A look behind the scenes of a startup incubator pitch night
Media and creative-tech incubator, The Studio, recently hosted its first Pitch to Investors night at the Sydney Startup Hub, with eight startups pitching.
Annabel Murphy, host of TechBiz and Sky Business News, acted as MC for the evening, which was attended by startups including:
- Equal Reality — Creating virtual reality training simulations for diversity and inclusion training
- Metigy — Applying AI to deliver strategic decision support for SMB social marketers
- Music on my Mind / Rave Reviewz — A music and mental health social enterprise platform
- Ad Bid X — A global automated marketplace for digital billboard advertising
- Blisspot — A marketplace that supports entrepreneurs' and founders' experience success from the inside out
- Seneca — Personal knowledge management made effortless
- Rainbow Reef by AFK & Chaos Theory Games — A mobile game built to inspire a passion for ocean care in the next generation
- Cryptoback — A rewards program where members earn their favourite cryptocurrency for their everyday spend
A number of the startups reported that the event met or exceeded their expectations, especially because they had the opportunity to engage in extensive conversation with potential investors after the formal pitch session.
“There was a fantastic community of engaged and interested people, plus a great mix of businesses and investors,” Samantha Coras from Seneca said.
Davide Fairfull of Metigy commented: “My objective was to continue to raise the profile of Metigy, and all PR is a great addition to building that momentum. The night was well-run and it was a great turn out. Some of the follow on conversations have been positive so far, including a new customer.”
Interestingly, for two of the startups, the most important feedback received was during the pre-pitch coaching. Allison Reid from Equally Reality put it this way: “During the preparation session, we received invaluable feedback on how to clearly and concisely articulate our journey from 'Intense Customer Discovery' to a 'SaaS model'.”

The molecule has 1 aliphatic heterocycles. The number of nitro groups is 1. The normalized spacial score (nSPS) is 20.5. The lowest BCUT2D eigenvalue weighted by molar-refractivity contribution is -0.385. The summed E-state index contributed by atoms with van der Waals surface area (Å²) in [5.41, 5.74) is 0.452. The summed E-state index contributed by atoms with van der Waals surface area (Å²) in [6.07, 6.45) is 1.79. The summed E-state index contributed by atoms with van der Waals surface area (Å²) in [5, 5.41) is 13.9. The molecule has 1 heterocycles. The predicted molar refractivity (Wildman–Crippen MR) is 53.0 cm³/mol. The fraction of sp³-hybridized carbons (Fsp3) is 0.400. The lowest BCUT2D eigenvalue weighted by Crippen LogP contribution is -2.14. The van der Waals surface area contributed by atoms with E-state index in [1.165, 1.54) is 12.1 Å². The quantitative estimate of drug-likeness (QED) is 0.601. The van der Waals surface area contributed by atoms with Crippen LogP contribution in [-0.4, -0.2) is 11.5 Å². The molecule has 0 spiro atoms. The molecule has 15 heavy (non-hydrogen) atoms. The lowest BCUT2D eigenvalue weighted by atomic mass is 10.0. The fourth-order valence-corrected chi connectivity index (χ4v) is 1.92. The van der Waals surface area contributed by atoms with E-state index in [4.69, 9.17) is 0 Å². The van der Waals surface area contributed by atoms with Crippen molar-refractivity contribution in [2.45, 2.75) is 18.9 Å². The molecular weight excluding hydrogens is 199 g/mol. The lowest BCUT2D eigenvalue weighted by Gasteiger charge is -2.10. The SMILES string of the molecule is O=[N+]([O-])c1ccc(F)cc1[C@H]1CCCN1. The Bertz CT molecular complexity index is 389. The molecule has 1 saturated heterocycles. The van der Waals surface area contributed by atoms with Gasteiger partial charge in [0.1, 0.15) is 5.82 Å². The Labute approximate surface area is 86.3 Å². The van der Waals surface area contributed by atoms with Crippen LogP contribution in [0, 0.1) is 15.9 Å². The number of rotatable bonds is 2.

For others, it was about listening, and appreciating that the investors are likely to have an understanding of your sector and some empathy with your idea.
“I had positive feedback from one of the panel members who understands that the wellness industry is booming right now. He saw the potential of Blisspot. That was heartening to me,” Founder and CEO of Blisspot, Deborah Fairfull, said.
When participants were asked what they would do differently, most noted the need to make the presentation tighter, simpler and more compelling, as well as having all the information at their fingertips for the questions from the panel.
Some panel members focused on practice and ensuring you know who you are pitching to. Others advised that it was about telling a compelling story and "taking the audience with you".
One participant put it this way: “Be bold enough to share your big vision and bring them on your journey”.
Chris Muir from AdBidx offered this perspective: “Keep it very simple — better to get part of what makes your business special across and understood versus saying everything and confusing people.”
Dr Karran Ahmed from Music on My Mind, suggested that startups should “try to think of it as a learning experience, rather than a 'make or break' pitch for investment. That helps take the pressure off a little and the whole thing flows more naturally.”
The feedback on the night was provided by David McKeague (The Studio’s Expert in Residence), Andrea Gardiner (Jelix Ventures), Jeremy Liddle (Capital Pitch) and Lynda Coker (Scale Investors).
“There were a couple of very early stage companies, but also one very mature business that was going for a $5 million series A raise, and I think they are going to knock it out of the park. That’s good for industry to see and it show how useful the incubators and advisors are,” Liddle said.
“It was a good mix of product, from music, to media, games, AI, blockchain, virtual reality. All of them quite early stage and with a mix of business models, so all good to see. And, importantly, there were investors in the room,” Lynda Coker from Scale Investors said.
The rationale behind incubators like The Studio
A key driver for incubators is to provide their startup communities with networking and collaboration programs. This capability is the number one factor driving demand for desks within incubators across the world.
The Studio has therefore cultivated an impressive network of industry leaders, many of whom are signed on as formal partners and investors, particularly those with a clear appetite for technology.
“Networking with investors, both formally and informally, was always part of our service plan," said The Studio's CEO, Chantal Abouchar. "It’s a well-established part of the incubator model worldwide and our direct research with potential residents confirmed networking and collaboration are central to their involvement."
“These events are a critical part of a startup’s lifecycle. These eight are ready to start talking to investors. But even if a startup is not ready, coming along to pitch events helps them learn how investors assess opportunity and risk and what they look for in a founding team.”